The federal government’s partial shutdown this week grew from the same political brinkmanship as the last one — a two-parter spanning nearly four weeks in 1995 and 1996. But political experts say this one features far more polarized sides and a real threat to a weaker economy from a looming debt limit battle that did not bedevil the mid-1990s Congress.
“I think both sides should shoulder a good deal of the blame here from just a purely civic perspective. To me it just looks like bad government,” said Mark Caleb Smith, director of Cedarville University’s Center for Political Studies.
“Do you see a statesman? I don’t see a statesman,” he said.
The first mid-1990s partial shutdown was brief. It ran from Nov. 14-19, 1995, and led to the furlough of about 800,000 federal employees — the same number currently affected by the shutdown, according to a report by the Congressional Research Service, a non-partisan arm of the Library of Congress.
Government reopened as Congress and President Bill Clinton attempted to hammer out a deal, but when that failed the federal government closed again between Dec. 16, 1995, and Jan. 6. 1996. Some appropriations were approved after the November shutdown so the number of federal workers furloughed the second time was about 284,000, according to the 1999 CRS report. Another 475,000 “essential” federal employees worked without pay.
At first the impact was as it is now — mostly unseen except for people who worked at military facilities like Wright-Patterson Air Force Base, or those wanting to visit a federal park or museum, or to apply for a passport or Social Security.
But as the second shutdown dragged on, agencies began running out of reserves. During the first week of January 1996 federal court officials warned that within a week judges would be unable to conduct jury trials and indictments might be dismissed under speedy trial rules, according to the Dayton Daily News.
That same week, the government said Meals on Wheels programs serving 600,000 elderly people were nearly out of money, 11 states had drained funds to administer unemployment insurance and renewal of housing vouchers for poor families was at risk.
In the court of public opinion Republicans took the bulk of the blame. They lost seats in Congress during the next election and watched Clinton be re-elected and take credit for a debt reduction plan that helped give the U.S. budget surpluses that lasted until after he left office in 2001.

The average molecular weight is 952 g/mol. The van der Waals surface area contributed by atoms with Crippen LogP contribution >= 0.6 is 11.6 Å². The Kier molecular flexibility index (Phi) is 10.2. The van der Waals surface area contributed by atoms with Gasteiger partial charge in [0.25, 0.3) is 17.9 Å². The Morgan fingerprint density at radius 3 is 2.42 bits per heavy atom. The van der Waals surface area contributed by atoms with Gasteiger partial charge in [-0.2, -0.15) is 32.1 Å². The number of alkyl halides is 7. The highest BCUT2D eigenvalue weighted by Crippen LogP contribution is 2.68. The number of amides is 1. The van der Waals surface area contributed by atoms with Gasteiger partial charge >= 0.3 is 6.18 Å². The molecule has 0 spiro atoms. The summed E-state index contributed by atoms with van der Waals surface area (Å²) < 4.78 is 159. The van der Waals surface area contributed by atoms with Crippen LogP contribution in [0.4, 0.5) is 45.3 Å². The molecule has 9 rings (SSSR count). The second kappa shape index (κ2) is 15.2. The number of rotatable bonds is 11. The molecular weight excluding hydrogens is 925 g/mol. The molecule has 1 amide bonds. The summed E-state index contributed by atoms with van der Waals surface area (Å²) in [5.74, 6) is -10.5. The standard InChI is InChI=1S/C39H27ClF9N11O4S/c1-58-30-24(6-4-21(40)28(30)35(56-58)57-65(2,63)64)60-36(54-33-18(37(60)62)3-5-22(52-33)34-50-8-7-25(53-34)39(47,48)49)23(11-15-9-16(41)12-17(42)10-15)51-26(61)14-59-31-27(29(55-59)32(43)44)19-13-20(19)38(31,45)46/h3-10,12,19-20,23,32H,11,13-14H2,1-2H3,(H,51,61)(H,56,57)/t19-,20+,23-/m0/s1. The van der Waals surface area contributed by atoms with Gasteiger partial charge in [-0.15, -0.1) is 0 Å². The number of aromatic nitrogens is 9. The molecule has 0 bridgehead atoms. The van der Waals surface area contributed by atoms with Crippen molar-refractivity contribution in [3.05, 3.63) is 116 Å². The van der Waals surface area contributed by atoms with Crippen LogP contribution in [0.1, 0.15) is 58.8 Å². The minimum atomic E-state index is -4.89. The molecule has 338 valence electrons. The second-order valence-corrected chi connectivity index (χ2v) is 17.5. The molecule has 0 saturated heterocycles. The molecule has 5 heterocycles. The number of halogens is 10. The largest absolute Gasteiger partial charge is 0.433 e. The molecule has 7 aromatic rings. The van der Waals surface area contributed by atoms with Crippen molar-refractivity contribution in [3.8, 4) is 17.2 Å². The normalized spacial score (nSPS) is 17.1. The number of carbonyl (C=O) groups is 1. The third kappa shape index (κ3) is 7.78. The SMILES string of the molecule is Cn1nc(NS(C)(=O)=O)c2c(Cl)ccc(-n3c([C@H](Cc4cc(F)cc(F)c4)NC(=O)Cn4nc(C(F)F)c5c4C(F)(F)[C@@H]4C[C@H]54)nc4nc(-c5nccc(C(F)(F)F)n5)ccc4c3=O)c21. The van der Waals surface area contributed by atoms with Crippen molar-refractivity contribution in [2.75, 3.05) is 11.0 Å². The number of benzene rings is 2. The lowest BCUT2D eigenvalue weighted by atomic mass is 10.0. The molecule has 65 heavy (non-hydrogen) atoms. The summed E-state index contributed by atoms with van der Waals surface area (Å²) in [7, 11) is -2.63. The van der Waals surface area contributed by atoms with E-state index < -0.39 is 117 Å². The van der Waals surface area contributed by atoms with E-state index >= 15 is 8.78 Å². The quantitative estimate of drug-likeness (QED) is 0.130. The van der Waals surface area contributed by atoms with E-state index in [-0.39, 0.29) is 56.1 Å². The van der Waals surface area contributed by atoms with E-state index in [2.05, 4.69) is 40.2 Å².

Former U.S. Rep. Tony Hall, a Democrat who represented the Dayton area from 1979 to 2002, said his friends in Congress see no clear path out of the current mess because of an unwillingness to compromise. He said the two political parties have always had their differences, but he saw more bipartisanship during his years in Congress and in the wake of the last shutdown.
“We said we would never let this happen again. Our job was to keep this government running,” said Hall. “Most of those people — and I count myself as bipartisan — are not there anymore.”
The last shutdown occurred with Republicans having a majority in the House and Senate. There was no Affordable Care Act at issue. Instead the shutdown grew out of more traditional battles over the budget and debt reduction — both of which remain issues.
In the end, Senate Majority Leader Bob Dole, R-Kan., defied his House counterparts led by House Speaker Newt Gingrich, R-Ga., and spearheaded a Senate vote to reopen government. The House went along, having received assurances from Clinton that he would work with them on debt reduction.
At the time, Democrats had a better negotiator in Clinton than they have in President Barack Obama, said Paul Leonard, a Wright State University p0litical science professor and former Democratic lieutenant governor and Dayton mayor. And, said Leonard, unlike Gingrich or speakers before him, House Speaker John Boehner, R-West Chester Twp. has not been able lead Republicans to a compromise with Democrats.
“The tail is wagging the dog in the Republican Caucus of the House of Representatives,” Leonard said.
Smith said the lesson of the 90’s shutdown — and this one — is that it is very hard to beat the president on an issue like this. It is harder still with the Republican party split and with both parties setting rigid ideological boundaries, he said.
Smith, Leonard and Hall all bemoaned politicians’ focus on their own careers and their political parties.
“I’d love to see a leader say, ‘I don’t care what this is going to do to me and do for my re-election, I’m going to do what’s best for the country,’ ” Hall said. “I think if somebody would really do that I think the people of this country would rally around that kind of leadership.”
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